To add folders and files, not in the locations shown above, you have to add them manually.
Open File Explorer and navigate to the location of the folder/file you want to backup. Select the item, right-click it, and click Copy.
Then, navigate to OneDrive, right-click anywhere in the window and click Paste. Alternatively, you can just drag and drop a file into OneDrive. OneDrive will automatically create a backup of the folder/file.
All of the files added to the OneDrive folder are backed up in the cloud automatically. The green circle with the checkmark in it indicates that the file is available both locally and on OneDrive and that the file version is the same on both. The blue cloud icon indicates that the file has not been synced and is available only on OneDrive. The sync icon indicates that the file is currently syncing.
To access files only located on OneDrive online, go to the Help & Settings drop-down menu and select View online.
Step 2: Restore corrupted files.
OneDrive makes sure that the files stay in sync, so the version of the file on the computer is the same version on the cloud. However, if ransomware has encrypted your files, you can take advantage of OneDrive’s Version history feature that will allow you to restore the file versions prior to encryption.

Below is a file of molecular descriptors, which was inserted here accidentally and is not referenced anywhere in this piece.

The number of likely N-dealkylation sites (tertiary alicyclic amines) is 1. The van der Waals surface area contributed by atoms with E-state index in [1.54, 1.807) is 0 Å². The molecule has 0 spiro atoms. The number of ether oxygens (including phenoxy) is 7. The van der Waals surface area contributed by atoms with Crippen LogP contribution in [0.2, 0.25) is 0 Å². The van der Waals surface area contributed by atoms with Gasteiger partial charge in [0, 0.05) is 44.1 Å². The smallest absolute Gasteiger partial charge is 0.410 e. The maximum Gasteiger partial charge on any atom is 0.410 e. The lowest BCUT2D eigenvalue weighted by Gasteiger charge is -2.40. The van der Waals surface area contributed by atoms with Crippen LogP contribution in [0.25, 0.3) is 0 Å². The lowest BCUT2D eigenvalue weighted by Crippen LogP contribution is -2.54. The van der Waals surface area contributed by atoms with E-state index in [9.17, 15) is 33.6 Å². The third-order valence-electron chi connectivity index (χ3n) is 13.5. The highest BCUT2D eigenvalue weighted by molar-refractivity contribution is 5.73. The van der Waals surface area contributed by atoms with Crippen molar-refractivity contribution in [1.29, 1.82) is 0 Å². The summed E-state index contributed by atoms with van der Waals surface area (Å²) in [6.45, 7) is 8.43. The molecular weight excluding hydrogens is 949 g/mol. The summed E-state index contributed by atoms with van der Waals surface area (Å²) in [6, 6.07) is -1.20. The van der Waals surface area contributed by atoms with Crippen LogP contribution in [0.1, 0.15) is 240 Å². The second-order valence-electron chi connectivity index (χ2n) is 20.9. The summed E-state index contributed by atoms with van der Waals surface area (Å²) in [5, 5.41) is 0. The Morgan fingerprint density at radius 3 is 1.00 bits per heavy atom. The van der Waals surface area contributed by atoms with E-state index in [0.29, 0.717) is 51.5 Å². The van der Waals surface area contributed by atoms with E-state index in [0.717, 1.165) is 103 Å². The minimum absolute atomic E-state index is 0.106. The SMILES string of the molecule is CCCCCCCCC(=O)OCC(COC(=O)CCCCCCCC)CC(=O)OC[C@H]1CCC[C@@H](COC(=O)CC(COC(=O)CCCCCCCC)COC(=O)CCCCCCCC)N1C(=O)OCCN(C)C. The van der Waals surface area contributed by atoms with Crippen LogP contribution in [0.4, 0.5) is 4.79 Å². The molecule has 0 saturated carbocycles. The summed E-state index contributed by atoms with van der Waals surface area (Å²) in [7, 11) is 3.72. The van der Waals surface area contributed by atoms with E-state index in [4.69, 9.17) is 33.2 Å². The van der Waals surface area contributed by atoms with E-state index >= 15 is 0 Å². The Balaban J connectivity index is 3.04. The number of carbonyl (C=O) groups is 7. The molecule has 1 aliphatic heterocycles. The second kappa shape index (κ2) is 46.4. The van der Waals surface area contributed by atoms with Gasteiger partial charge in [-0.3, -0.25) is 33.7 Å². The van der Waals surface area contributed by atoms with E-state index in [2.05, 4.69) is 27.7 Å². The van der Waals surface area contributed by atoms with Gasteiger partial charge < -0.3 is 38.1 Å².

Microsoft 365 has a ransomware detection feature that notifies you when your OneDrive files have been attacked and guide you through the process of restoring your files. It must be noted, however, that if you don’t have a paid Microsoft 365 subscription, you only get one detection and file recovery for free.
If your OneDrive files get deleted, corrupted, or infected by malware, you can restore your entire OneDrive to a previous state. Here’s how you can restore your entire OneDrive:
1. If you're signed in with a personal account, click the Settings cog at the top of the page. Then, click Options and select Restore your OneDrive.
If you're signed in with a work or school account, click the Settings cog at the top of the page. Then, click Restore your OneDrive.
2. On the Restore your OneDrive page, select a date from the drop-down list. Note that if you're restoring your files after automatic ransomware detection, a restore date will be selected for you.
3. After configuring all of the file restoration options, click Restore to undo all the activities you selected.
The best way to avoid damage from ransomware infections is to maintain regular up-to-date backups.